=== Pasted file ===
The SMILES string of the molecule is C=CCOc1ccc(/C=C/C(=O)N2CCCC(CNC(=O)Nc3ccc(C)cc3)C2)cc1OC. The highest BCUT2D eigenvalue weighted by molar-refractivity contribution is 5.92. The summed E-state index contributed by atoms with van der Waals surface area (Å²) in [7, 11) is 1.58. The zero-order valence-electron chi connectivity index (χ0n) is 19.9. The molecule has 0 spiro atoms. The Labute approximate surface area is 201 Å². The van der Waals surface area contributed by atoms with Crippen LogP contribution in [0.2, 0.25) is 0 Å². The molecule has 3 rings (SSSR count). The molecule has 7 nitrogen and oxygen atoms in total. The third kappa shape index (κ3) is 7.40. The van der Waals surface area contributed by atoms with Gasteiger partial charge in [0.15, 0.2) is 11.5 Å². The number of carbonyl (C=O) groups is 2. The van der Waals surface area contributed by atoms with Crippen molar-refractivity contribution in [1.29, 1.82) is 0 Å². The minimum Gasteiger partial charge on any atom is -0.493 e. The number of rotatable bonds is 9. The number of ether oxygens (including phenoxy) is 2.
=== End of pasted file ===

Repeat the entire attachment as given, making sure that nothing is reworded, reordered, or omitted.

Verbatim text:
The SMILES string of the molecule is C=CCOc1ccc(/C=C/C(=O)N2CCCC(CNC(=O)Nc3ccc(C)cc3)C2)cc1OC. The highest BCUT2D eigenvalue weighted by molar-refractivity contribution is 5.92. The summed E-state index contributed by atoms with van der Waals surface area (Å²) in [7, 11) is 1.58. The zero-order valence-electron chi connectivity index (χ0n) is 19.9. The molecule has 0 spiro atoms. The Labute approximate surface area is 201 Å². The van der Waals surface area contributed by atoms with Crippen LogP contribution in [0.2, 0.25) is 0 Å². The molecule has 3 rings (SSSR count). The molecule has 7 nitrogen and oxygen atoms in total. The third kappa shape index (κ3) is 7.40. The van der Waals surface area contributed by atoms with Gasteiger partial charge in [0.15, 0.2) is 11.5 Å². The number of carbonyl (C=O) groups is 2. The van der Waals surface area contributed by atoms with Crippen molar-refractivity contribution in [1.29, 1.82) is 0 Å². The minimum Gasteiger partial charge on any atom is -0.493 e. The number of rotatable bonds is 9. The number of ether oxygens (including phenoxy) is 2.